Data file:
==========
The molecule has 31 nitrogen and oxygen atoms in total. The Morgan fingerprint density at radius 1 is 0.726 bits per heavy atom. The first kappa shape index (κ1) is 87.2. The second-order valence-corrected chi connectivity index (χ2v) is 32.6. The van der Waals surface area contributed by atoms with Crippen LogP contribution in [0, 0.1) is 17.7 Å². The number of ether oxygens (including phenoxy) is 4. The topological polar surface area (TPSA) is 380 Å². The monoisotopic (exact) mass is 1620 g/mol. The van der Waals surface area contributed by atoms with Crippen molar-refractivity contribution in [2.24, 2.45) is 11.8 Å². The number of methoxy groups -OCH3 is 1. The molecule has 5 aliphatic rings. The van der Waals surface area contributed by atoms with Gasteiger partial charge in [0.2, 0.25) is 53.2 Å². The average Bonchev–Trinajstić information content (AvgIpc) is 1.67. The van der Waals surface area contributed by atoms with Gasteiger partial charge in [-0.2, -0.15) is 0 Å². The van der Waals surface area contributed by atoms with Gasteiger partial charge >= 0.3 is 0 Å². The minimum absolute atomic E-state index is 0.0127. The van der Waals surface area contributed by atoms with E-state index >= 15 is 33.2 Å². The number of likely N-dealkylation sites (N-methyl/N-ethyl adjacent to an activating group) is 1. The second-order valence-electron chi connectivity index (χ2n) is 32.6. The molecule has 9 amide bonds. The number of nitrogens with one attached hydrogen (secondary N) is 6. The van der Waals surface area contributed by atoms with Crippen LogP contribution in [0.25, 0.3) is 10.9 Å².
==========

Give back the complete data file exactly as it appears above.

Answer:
The molecule has 31 nitrogen and oxygen atoms in total. The Morgan fingerprint density at radius 1 is 0.726 bits per heavy atom. The first kappa shape index (κ1) is 87.2. The second-order valence-corrected chi connectivity index (χ2v) is 32.6. The van der Waals surface area contributed by atoms with Crippen LogP contribution in [0, 0.1) is 17.7 Å². The number of ether oxygens (including phenoxy) is 4. The topological polar surface area (TPSA) is 380 Å². The monoisotopic (exact) mass is 1620 g/mol. The van der Waals surface area contributed by atoms with Crippen molar-refractivity contribution in [2.24, 2.45) is 11.8 Å². The number of methoxy groups -OCH3 is 1. The molecule has 5 aliphatic rings. The van der Waals surface area contributed by atoms with Gasteiger partial charge in [0.2, 0.25) is 53.2 Å². The average Bonchev–Trinajstić information content (AvgIpc) is 1.67. The van der Waals surface area contributed by atoms with Gasteiger partial charge in [-0.2, -0.15) is 0 Å². The van der Waals surface area contributed by atoms with Gasteiger partial charge >= 0.3 is 0 Å². The minimum absolute atomic E-state index is 0.0127. The van der Waals surface area contributed by atoms with E-state index >= 15 is 33.2 Å². The number of likely N-dealkylation sites (N-methyl/N-ethyl adjacent to an activating group) is 1. The second-order valence-electron chi connectivity index (χ2n) is 32.6. The molecule has 9 amide bonds. The number of nitrogens with one attached hydrogen (secondary N) is 6. The van der Waals surface area contributed by atoms with Crippen LogP contribution in [0.25, 0.3) is 10.9 Å².